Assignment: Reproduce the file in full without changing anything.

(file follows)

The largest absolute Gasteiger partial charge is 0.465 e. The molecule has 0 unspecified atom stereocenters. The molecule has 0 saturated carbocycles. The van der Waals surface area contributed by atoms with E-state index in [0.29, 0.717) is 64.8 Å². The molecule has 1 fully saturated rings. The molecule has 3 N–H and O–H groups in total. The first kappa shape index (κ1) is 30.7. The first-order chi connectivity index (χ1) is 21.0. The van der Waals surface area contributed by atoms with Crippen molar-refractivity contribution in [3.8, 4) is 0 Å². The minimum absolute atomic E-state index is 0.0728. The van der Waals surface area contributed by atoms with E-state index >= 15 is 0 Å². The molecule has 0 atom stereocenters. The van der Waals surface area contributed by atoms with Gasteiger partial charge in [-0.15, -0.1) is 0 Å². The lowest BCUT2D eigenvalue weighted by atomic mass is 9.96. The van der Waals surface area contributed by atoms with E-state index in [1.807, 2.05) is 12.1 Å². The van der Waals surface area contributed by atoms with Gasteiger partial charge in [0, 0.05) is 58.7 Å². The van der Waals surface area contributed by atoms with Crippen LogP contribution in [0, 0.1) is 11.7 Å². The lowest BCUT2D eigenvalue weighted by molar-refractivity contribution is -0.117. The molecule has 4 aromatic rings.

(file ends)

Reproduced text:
The largest absolute Gasteiger partial charge is 0.465 e. The molecule has 0 unspecified atom stereocenters. The molecule has 0 saturated carbocycles. The van der Waals surface area contributed by atoms with E-state index in [0.29, 0.717) is 64.8 Å². The molecule has 1 fully saturated rings. The molecule has 3 N–H and O–H groups in total. The first kappa shape index (κ1) is 30.7. The first-order chi connectivity index (χ1) is 21.0. The van der Waals surface area contributed by atoms with Crippen molar-refractivity contribution in [3.8, 4) is 0 Å². The minimum absolute atomic E-state index is 0.0728. The van der Waals surface area contributed by atoms with E-state index >= 15 is 0 Å². The molecule has 0 atom stereocenters. The van der Waals surface area contributed by atoms with Gasteiger partial charge in [-0.15, -0.1) is 0 Å². The lowest BCUT2D eigenvalue weighted by atomic mass is 9.96. The van der Waals surface area contributed by atoms with E-state index in [1.807, 2.05) is 12.1 Å². The van der Waals surface area contributed by atoms with Gasteiger partial charge in [0, 0.05) is 58.7 Å². The van der Waals surface area contributed by atoms with Crippen LogP contribution in [0, 0.1) is 11.7 Å². The lowest BCUT2D eigenvalue weighted by molar-refractivity contribution is -0.117. The molecule has 4 aromatic rings.